One Flew Over The Cuckoo's Nest Mcmurphy Character Analysis Essay

1000 Words 4 Pages
Ken Kesey’s 1962 novel One Flew Over the Cuckoo’s Nest is a complex text that explores the different aspects of society and ideals, in particular anti-heroism, through Randle P. McMurphy. McMurphy is used as a narrative tool to connect with the audience, he poses many identifiable traits, most notably his hamartia, his ego. McMurphy is a very accessible character to the readers, from his grittiness to his villain like qualities. McMurphy has an increased moral complexity exhibited by his rejection of traditional values, he is a leader, views himself as a superior, and again alike to an anti-hero his suffering is not senseless.

Kesey characterised McMurphy as a person with substantial flaws, making him more accessible and relatable to the readers. From the moment he enters the quiet and unsuspecting ward he refuses to follow protocol, instantly rebelling, when instructed to shower he informs them in a loud, brassy voice that he’s already plenty damn clean. McMurphy has many stories, from his time in the Marines, escaping from a prison camp, his discharge for insubordination, along with his diagnosis as a psychopath for too much fighting and fucking. McMurphy gambles, drinks and fights, he is larger than life, with his boundless energy, foul language and wild hair.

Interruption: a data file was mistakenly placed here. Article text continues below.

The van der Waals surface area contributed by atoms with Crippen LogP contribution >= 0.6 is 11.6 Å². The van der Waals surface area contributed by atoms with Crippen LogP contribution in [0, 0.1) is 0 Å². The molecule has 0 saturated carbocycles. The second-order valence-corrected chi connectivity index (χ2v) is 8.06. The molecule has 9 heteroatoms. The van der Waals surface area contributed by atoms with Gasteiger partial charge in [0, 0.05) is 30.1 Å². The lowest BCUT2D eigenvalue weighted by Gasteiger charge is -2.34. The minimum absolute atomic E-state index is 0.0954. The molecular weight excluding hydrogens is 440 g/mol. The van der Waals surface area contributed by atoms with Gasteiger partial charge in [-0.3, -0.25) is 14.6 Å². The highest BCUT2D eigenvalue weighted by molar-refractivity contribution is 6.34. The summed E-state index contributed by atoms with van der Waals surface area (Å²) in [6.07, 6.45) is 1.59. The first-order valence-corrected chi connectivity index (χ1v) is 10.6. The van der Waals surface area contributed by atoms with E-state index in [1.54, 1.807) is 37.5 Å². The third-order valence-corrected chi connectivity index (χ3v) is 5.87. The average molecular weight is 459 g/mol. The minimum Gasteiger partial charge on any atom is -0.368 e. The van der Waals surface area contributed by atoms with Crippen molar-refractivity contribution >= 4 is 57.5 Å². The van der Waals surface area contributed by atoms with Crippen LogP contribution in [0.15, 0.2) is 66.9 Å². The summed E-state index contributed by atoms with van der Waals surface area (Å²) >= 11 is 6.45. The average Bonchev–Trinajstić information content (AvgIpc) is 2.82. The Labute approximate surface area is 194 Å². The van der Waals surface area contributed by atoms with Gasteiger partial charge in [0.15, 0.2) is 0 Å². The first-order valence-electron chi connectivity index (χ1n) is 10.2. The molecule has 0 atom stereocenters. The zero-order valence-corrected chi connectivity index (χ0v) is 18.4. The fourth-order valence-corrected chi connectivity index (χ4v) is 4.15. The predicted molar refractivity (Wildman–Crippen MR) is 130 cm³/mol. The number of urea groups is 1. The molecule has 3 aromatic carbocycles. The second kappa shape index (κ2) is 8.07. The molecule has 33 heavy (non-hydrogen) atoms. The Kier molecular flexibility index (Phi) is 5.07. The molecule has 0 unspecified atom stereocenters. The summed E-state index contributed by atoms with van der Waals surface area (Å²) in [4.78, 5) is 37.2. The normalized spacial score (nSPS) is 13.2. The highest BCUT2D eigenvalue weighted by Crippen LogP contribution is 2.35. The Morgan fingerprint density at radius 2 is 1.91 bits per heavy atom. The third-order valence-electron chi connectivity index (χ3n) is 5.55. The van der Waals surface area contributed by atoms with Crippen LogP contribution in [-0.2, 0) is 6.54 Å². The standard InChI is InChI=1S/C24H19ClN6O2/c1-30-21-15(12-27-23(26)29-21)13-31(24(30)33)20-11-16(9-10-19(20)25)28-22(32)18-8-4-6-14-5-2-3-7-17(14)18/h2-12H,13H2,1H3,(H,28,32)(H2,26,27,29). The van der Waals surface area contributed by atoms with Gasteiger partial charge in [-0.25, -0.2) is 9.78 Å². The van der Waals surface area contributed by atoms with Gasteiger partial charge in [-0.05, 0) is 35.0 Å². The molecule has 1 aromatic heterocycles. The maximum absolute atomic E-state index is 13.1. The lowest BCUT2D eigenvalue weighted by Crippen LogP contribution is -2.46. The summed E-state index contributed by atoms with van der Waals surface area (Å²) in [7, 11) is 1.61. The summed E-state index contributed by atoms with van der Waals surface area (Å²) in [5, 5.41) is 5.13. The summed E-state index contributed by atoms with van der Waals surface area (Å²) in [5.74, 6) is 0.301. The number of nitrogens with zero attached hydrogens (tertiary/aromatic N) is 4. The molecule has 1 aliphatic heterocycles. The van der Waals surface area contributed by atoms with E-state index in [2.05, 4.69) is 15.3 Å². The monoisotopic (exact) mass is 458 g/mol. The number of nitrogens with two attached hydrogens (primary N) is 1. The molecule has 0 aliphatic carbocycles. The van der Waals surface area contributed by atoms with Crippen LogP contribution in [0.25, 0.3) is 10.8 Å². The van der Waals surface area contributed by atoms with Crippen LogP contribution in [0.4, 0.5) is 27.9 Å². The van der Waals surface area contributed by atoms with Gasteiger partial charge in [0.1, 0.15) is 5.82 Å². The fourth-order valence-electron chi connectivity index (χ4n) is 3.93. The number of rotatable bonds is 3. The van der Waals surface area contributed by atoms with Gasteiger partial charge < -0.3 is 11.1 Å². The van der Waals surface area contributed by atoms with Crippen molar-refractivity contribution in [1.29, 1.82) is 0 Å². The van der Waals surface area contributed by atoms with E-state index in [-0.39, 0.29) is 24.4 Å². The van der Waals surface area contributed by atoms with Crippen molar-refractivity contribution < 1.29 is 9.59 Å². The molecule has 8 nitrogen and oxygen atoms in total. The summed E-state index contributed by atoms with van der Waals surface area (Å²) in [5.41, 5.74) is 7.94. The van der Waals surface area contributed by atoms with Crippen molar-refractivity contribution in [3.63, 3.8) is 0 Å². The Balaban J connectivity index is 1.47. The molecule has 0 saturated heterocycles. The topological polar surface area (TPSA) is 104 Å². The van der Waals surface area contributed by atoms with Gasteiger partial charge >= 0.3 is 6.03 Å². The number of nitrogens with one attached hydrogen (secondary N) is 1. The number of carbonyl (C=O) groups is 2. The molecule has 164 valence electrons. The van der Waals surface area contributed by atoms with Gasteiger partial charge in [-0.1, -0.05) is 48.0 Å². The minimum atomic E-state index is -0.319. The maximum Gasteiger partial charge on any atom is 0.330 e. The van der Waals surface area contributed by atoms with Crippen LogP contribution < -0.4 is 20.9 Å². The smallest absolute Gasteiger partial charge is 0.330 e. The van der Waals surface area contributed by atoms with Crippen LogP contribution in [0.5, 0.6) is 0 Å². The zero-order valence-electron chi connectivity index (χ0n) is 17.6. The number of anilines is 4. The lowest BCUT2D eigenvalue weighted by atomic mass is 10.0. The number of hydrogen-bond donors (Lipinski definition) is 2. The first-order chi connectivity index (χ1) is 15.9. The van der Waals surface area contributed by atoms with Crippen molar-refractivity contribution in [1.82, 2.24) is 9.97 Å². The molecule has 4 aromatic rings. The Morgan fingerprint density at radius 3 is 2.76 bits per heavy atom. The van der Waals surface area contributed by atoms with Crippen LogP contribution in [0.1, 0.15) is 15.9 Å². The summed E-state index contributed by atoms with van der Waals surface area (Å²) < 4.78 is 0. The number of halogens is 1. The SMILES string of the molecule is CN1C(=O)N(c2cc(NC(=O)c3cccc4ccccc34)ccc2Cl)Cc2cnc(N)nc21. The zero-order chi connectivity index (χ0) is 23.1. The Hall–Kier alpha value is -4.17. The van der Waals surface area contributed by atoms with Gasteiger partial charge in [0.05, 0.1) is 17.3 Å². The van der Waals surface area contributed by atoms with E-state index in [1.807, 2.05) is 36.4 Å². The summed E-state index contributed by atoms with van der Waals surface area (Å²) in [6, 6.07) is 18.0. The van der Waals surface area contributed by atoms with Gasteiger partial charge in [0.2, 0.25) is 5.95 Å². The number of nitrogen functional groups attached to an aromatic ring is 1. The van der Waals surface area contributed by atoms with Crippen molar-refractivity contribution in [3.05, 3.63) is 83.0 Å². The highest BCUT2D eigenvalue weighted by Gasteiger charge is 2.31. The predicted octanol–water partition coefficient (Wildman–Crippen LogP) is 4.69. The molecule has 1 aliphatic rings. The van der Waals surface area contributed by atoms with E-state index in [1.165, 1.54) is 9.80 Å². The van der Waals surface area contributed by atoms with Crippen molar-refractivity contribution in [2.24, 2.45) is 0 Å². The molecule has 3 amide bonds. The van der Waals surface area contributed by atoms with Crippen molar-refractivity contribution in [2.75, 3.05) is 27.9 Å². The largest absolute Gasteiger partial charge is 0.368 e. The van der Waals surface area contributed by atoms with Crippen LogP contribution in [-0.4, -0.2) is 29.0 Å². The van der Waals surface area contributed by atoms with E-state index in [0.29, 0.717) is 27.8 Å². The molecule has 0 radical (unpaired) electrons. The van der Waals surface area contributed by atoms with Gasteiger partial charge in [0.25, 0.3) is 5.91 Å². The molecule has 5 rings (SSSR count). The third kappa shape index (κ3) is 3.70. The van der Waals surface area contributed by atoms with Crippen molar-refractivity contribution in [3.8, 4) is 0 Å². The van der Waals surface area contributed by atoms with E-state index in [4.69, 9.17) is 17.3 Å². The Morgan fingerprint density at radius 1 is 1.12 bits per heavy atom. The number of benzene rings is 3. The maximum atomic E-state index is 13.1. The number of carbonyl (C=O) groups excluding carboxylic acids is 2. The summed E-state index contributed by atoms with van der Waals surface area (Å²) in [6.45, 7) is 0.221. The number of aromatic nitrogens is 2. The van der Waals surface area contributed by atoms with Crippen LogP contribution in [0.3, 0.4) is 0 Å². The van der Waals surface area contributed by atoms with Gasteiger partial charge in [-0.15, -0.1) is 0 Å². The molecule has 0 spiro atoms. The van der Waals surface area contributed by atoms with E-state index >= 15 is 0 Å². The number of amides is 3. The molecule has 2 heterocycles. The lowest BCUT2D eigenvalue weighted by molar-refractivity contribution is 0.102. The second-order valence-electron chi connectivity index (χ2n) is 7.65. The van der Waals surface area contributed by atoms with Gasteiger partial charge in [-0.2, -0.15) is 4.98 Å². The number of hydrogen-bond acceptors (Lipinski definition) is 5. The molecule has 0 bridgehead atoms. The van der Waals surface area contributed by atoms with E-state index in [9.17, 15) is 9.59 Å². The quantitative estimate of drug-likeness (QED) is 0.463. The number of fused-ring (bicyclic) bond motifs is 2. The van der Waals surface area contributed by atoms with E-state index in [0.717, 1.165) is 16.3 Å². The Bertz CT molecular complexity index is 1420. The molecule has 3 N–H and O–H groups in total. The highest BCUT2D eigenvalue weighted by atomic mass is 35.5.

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As Bromden explains there are two whores on their way down from Portland to take us deep sea fishing, posed as McMurphy’s aunts. McMurphy clearly did not have enough money to pay for the women, immediately revealing that they must in some way have a relationship, in this case a friendship. Despite their friendship McMurphy still uses Candy, in particular for Billy Bibbit. Regardless of his use of Candy he still upholds trust and value within her, he relies on her for the fishing trip to go ahead and he values their untraditional friendship and holds it in high

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